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I read today in Soundandvision that Deep Color has not yet been implemented in any HD movies so far. From what I read they have to use a camera that films in this high color spectrum. Further xvYCC is not supported by DVD-Video or Blu-ray, but is supported by the high-definition recording format AVCHD and PlayStation 3. So, my question is why do so many TVs come with this if we can't even use it? Is it just marketing bull?
 

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Some BD players up-convert to Deep Color. It doesn't cost a lot to implement at the TV. And currently, considering the lack of content, it is marketing BS.


There is also the chicken and the egg problem. Which comes first? Why would anyone produce content for a market that does not exist?
 

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Aren't the only sources that support these things domestic camcorders using AVCHD? I've seen x.v.YCC mentioned in some specs - though to be honest I suspect this is not a major selling point.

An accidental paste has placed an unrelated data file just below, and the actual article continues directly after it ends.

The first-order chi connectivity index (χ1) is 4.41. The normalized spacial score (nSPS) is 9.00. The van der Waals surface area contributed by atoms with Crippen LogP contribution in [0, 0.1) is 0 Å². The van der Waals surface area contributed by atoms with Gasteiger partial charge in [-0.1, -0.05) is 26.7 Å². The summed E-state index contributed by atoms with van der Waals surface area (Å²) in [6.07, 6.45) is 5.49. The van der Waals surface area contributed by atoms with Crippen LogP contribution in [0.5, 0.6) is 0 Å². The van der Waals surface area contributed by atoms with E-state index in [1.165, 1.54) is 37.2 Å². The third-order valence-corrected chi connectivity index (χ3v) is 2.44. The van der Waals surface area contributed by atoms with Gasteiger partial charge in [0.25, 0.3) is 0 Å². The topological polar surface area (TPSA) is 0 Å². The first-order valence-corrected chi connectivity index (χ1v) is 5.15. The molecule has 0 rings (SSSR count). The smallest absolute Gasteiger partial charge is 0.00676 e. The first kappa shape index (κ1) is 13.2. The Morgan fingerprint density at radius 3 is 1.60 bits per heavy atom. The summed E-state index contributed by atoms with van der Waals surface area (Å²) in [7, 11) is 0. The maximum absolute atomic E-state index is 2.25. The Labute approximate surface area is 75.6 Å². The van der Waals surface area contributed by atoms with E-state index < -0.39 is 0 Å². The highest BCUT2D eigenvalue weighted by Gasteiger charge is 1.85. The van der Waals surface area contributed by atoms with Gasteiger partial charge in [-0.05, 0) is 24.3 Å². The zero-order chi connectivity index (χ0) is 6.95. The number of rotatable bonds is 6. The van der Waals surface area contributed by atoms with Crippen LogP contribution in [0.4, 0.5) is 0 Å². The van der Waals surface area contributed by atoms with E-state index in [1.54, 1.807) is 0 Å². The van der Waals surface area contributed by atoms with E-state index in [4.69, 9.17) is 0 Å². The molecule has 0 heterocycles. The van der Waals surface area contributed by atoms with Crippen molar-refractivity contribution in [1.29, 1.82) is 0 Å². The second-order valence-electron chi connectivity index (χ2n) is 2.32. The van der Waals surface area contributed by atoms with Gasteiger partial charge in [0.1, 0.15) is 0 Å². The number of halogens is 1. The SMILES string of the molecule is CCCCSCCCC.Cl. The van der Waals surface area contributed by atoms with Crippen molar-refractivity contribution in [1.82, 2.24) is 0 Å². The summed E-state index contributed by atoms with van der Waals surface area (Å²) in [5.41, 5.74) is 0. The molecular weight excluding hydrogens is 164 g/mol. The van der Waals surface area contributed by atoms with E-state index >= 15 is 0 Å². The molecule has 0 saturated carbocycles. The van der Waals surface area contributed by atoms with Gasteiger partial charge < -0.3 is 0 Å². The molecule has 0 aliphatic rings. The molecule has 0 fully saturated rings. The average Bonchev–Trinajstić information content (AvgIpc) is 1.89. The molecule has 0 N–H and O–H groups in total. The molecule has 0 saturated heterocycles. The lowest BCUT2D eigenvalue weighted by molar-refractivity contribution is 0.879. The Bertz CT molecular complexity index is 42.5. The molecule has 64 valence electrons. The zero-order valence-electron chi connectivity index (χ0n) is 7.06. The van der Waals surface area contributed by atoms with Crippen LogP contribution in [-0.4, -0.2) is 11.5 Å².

AFAIK no mainstream broadcast gear supports x.v.YCC - though some kit does support 10/12 bit depths (which is I believe what "Deep Color" refers to?)


Until a mainstream source of high-quality content appears in these formats - they're probably not hugely of concern.
 

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My '09 Panny plasma (TH-65VX100U) has some of this marketing BS built in, along with some other displays. VX100s have the DCI (Digital Cinema Initiative) extended color format. Pro reviews sometimes 'failed' this color aspect while overall giving the display kudos. Red and greens do appear too strong, but only if I forget to switch out of Cinema mode while viewing non-24p 1080i/480i programming. Otherwise, great color in either Standard or Cinema modes. -- John
 
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